The law of conservation of energy states that the total energy in an isolated system is constant. Energy is not created or destroyed; it changes form. For our purposes, total energy is the sum of kinetic and potential energies.

When a ball is thrown upwards, it is gaining potential energy and losing kinetic energy joule for joule. When it starts falling back down, the trade occurs in reverse. Mathematically,

`Delta E_"k" + Delta E_"g" = 0`.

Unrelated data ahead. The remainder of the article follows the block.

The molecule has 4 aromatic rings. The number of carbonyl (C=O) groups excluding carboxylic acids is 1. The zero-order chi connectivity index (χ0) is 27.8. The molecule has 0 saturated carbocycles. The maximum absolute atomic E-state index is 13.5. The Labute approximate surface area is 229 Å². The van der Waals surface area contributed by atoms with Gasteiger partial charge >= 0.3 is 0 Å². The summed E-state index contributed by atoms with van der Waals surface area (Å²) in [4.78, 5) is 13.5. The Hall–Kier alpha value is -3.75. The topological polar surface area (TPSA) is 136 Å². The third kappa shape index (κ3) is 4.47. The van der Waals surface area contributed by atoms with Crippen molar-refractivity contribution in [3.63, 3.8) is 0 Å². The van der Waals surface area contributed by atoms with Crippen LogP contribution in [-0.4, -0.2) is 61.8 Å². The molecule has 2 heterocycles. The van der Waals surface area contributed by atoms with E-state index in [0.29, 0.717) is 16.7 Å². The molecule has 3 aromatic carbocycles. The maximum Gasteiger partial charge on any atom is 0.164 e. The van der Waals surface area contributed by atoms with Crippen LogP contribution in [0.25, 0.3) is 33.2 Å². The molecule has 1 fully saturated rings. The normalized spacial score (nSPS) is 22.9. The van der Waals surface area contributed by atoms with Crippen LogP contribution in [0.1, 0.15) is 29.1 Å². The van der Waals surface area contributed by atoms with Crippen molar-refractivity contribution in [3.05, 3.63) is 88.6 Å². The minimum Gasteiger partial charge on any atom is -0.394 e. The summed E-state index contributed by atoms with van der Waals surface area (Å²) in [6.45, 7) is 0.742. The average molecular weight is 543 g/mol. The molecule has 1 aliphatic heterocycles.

When we substitute those energy changes, we can rearrange to get

`v_2^2 - v_1^2 = -2gDelta h`.

This looks very similar to the eighth and final equation that we derived in the section on the equations of motion of the first unit.

If we were instead considering a situation where kinetic energy was converted to elastic energy (a ball hits a spring and compresses it), our equation would be `Delta E_"k" + Delta E_"e" = 0`.

A 2.5 kg block is dropped from 7.5 m above the floor. What is its speed as it hits the floor?

We can used the equation that I just mentioned:

`v_2^2 - v_1^2 = -2gDelta h`.

Solving for `v_2`, we have

`v_2 = sqrt(v_1^2-2gDelta h) = sqrt(0-2(9.80\ "N/kg")(- 7.5\ "m")) ~~ 12.124`,

therefore the final speed is 12 m/s.